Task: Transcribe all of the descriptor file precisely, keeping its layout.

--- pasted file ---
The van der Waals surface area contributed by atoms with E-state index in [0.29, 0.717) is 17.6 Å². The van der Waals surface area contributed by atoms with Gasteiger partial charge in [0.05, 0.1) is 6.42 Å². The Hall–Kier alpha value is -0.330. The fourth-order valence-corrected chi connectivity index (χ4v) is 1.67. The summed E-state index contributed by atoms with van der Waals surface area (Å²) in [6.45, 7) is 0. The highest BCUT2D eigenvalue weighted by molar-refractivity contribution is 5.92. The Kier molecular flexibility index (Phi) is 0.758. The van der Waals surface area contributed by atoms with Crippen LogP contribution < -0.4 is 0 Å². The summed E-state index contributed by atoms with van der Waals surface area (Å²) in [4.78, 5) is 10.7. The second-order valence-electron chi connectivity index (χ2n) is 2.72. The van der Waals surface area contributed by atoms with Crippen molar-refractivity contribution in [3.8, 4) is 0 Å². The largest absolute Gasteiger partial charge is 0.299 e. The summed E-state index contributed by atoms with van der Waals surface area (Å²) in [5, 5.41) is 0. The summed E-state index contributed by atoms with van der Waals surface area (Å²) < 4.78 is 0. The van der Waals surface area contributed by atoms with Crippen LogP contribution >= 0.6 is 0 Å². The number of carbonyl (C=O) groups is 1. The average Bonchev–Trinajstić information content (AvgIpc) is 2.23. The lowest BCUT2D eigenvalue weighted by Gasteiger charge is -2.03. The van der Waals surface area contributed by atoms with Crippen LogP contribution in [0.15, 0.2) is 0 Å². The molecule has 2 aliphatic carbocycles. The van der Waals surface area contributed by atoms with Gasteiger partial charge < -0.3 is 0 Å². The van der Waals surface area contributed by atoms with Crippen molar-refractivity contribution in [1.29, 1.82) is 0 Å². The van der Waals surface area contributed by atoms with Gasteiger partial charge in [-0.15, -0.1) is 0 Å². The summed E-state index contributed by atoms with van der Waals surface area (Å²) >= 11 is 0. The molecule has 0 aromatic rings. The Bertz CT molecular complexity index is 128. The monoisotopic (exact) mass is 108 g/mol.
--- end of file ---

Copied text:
The van der Waals surface area contributed by atoms with E-state index in [0.29, 0.717) is 17.6 Å². The van der Waals surface area contributed by atoms with Gasteiger partial charge in [0.05, 0.1) is 6.42 Å². The Hall–Kier alpha value is -0.330. The fourth-order valence-corrected chi connectivity index (χ4v) is 1.67. The summed E-state index contributed by atoms with van der Waals surface area (Å²) in [6.45, 7) is 0. The highest BCUT2D eigenvalue weighted by molar-refractivity contribution is 5.92. The Kier molecular flexibility index (Phi) is 0.758. The van der Waals surface area contributed by atoms with Crippen LogP contribution < -0.4 is 0 Å². The summed E-state index contributed by atoms with van der Waals surface area (Å²) in [4.78, 5) is 10.7. The second-order valence-electron chi connectivity index (χ2n) is 2.72. The van der Waals surface area contributed by atoms with Crippen molar-refractivity contribution in [3.8, 4) is 0 Å². The largest absolute Gasteiger partial charge is 0.299 e. The summed E-state index contributed by atoms with van der Waals surface area (Å²) in [5, 5.41) is 0. The summed E-state index contributed by atoms with van der Waals surface area (Å²) < 4.78 is 0. The van der Waals surface area contributed by atoms with Crippen LogP contribution >= 0.6 is 0 Å². The number of carbonyl (C=O) groups is 1. The average Bonchev–Trinajstić information content (AvgIpc) is 2.23. The lowest BCUT2D eigenvalue weighted by Gasteiger charge is -2.03. The van der Waals surface area contributed by atoms with Crippen LogP contribution in [0.15, 0.2) is 0 Å². The molecule has 2 aliphatic carbocycles. The van der Waals surface area contributed by atoms with Gasteiger partial charge < -0.3 is 0 Å². The van der Waals surface area contributed by atoms with Crippen molar-refractivity contribution in [1.29, 1.82) is 0 Å². The van der Waals surface area contributed by atoms with Gasteiger partial charge in [-0.15, -0.1) is 0 Å². The summed E-state index contributed by atoms with van der Waals surface area (Å²) >= 11 is 0. The molecule has 0 aromatic rings. The Bertz CT molecular complexity index is 128. The monoisotopic (exact) mass is 108 g/mol.